Jordan Doner’s Surveillance Pendant looks like a regular necklace, but it has an unusual function. Made of smoky quartz, sterling sliver, and leather, it contains a tiny HD camera that transmits what it sees to a matching silver Display Cuff, equipped with an LED screen. The James Bond–like pieces turn the wearer’s body into a kind of closed-circuit TV: anyone who comes into view becomes part of the artwork, raising questions about consent and surveillance. The set is part of “Multiple Exposures: Jewelry and Photography,” an exhibition opening May 13 at the Museum of Arts and Design that looks at the quirky and surprising intersections of these ancient and modern crafts. Close to 170 objects use sources ranging from ambrotypes to photocopies, gluing, etching, stitching, and encasing them in glass, enamel, and aluminum to make pieces that reflect changing ideas about beauty verses adornment and technology in relation to the human body.
There are mother-daughter daguerreotype earrings from the 1850s and Gijs Bakker’s 1991 diamond encrusted pin made from a postcard of a Bruce Weber nude, but the show’s focus is on pieces from the turn of the millennium to the digital present, when photography underwent its most recent set of sweeping changes.
Among the most radical are Sarah C. Turner’s disembodied necklace, which is projected onto the wearer’s skin, and Wafaa Bilal’s 3rdi, a silver camera that was implanted on the back of the artist’s skull. For a year it transmitted images to a website where his new life in New York could be watched by those he left behind in Iraq.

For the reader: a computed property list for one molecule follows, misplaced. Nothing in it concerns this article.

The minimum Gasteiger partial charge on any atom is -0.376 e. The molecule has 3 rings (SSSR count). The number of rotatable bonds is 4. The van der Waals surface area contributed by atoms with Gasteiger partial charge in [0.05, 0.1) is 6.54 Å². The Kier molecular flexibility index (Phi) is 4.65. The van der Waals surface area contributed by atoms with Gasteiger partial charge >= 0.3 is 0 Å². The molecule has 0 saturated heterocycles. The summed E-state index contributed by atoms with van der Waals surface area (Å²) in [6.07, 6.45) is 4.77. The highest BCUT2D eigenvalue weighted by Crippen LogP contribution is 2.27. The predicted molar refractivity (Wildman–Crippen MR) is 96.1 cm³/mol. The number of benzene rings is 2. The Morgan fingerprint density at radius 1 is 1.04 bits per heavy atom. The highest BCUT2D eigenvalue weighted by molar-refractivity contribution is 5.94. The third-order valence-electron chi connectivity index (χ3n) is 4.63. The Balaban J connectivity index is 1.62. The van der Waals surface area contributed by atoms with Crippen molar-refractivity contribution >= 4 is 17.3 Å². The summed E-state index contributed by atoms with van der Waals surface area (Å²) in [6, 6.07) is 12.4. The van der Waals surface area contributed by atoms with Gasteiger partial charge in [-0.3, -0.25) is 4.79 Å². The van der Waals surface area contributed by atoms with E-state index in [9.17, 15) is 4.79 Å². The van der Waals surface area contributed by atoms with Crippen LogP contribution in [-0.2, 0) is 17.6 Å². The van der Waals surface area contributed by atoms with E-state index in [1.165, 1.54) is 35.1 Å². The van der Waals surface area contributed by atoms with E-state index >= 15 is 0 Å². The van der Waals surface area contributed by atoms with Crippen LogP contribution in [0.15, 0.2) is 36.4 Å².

Some artists combine the past and present in a single piece, using old photographs to make new jewelry. Bettina Speckner’s brooches set vintage ferrotypes with jasper and rubies; others etch her own photographs on zinc or enamel them on silver. Bernhard Schobinger’s necklace strings together torn 19th-century silver prints on a gold chain. In these, the mysterious or tragic past is transformed into a precious object.
As the solid glass, metal, and paper of analog photography are replaced by pixels and screens, other artists use aging and obsolete photo materials to make poignant associations. Jaimie Macdonald’s Wave Goodbye Ring is made from the familiar white plastic of a film canister, the once ubiquitous by-product of opening a fresh roll of film. The appealing blue jewels in Sandy Johanson’s silver wire neckpiece are vintage 1960 Sylvania flashbulbs, unfired and repurposed.